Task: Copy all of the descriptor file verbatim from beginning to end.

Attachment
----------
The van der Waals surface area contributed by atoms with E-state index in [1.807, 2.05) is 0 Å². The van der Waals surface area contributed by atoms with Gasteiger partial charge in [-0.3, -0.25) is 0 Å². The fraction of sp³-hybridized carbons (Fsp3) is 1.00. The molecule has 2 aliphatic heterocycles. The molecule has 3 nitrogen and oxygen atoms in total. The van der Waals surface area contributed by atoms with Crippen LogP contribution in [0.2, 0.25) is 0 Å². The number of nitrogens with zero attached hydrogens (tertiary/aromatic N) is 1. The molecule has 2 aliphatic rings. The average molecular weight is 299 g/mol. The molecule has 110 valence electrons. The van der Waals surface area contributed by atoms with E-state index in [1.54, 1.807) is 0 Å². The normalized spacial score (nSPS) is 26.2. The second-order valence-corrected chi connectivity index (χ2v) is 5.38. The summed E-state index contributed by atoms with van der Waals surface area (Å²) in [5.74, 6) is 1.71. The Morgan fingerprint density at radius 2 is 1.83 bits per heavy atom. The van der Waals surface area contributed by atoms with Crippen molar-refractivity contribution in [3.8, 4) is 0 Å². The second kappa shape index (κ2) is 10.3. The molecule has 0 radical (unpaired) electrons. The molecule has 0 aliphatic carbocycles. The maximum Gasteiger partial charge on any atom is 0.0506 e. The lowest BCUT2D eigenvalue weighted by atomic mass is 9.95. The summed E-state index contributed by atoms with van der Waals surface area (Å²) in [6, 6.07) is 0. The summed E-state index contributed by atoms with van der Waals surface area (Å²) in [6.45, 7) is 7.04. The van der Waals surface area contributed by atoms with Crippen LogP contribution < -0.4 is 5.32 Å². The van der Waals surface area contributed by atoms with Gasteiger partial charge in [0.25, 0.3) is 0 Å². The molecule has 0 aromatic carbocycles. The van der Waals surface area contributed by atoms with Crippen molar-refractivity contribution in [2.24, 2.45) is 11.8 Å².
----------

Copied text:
The van der Waals surface area contributed by atoms with E-state index in [1.807, 2.05) is 0 Å². The van der Waals surface area contributed by atoms with Gasteiger partial charge in [-0.3, -0.25) is 0 Å². The fraction of sp³-hybridized carbons (Fsp3) is 1.00. The molecule has 2 aliphatic heterocycles. The molecule has 3 nitrogen and oxygen atoms in total. The van der Waals surface area contributed by atoms with Crippen LogP contribution in [0.2, 0.25) is 0 Å². The number of nitrogens with zero attached hydrogens (tertiary/aromatic N) is 1. The molecule has 2 aliphatic rings. The average molecular weight is 299 g/mol. The molecule has 110 valence electrons. The van der Waals surface area contributed by atoms with E-state index in [1.54, 1.807) is 0 Å². The normalized spacial score (nSPS) is 26.2. The second-order valence-corrected chi connectivity index (χ2v) is 5.38. The summed E-state index contributed by atoms with van der Waals surface area (Å²) in [5.74, 6) is 1.71. The Morgan fingerprint density at radius 2 is 1.83 bits per heavy atom. The van der Waals surface area contributed by atoms with Crippen molar-refractivity contribution in [3.8, 4) is 0 Å². The second kappa shape index (κ2) is 10.3. The molecule has 0 radical (unpaired) electrons. The molecule has 0 aliphatic carbocycles. The maximum Gasteiger partial charge on any atom is 0.0506 e. The lowest BCUT2D eigenvalue weighted by atomic mass is 9.95. The summed E-state index contributed by atoms with van der Waals surface area (Å²) in [6, 6.07) is 0. The summed E-state index contributed by atoms with van der Waals surface area (Å²) in [6.45, 7) is 7.04. The van der Waals surface area contributed by atoms with Crippen LogP contribution < -0.4 is 5.32 Å². The van der Waals surface area contributed by atoms with Gasteiger partial charge in [0.25, 0.3) is 0 Å². The molecule has 0 aromatic carbocycles. The van der Waals surface area contributed by atoms with Crippen molar-refractivity contribution in [2.24, 2.45) is 11.8 Å².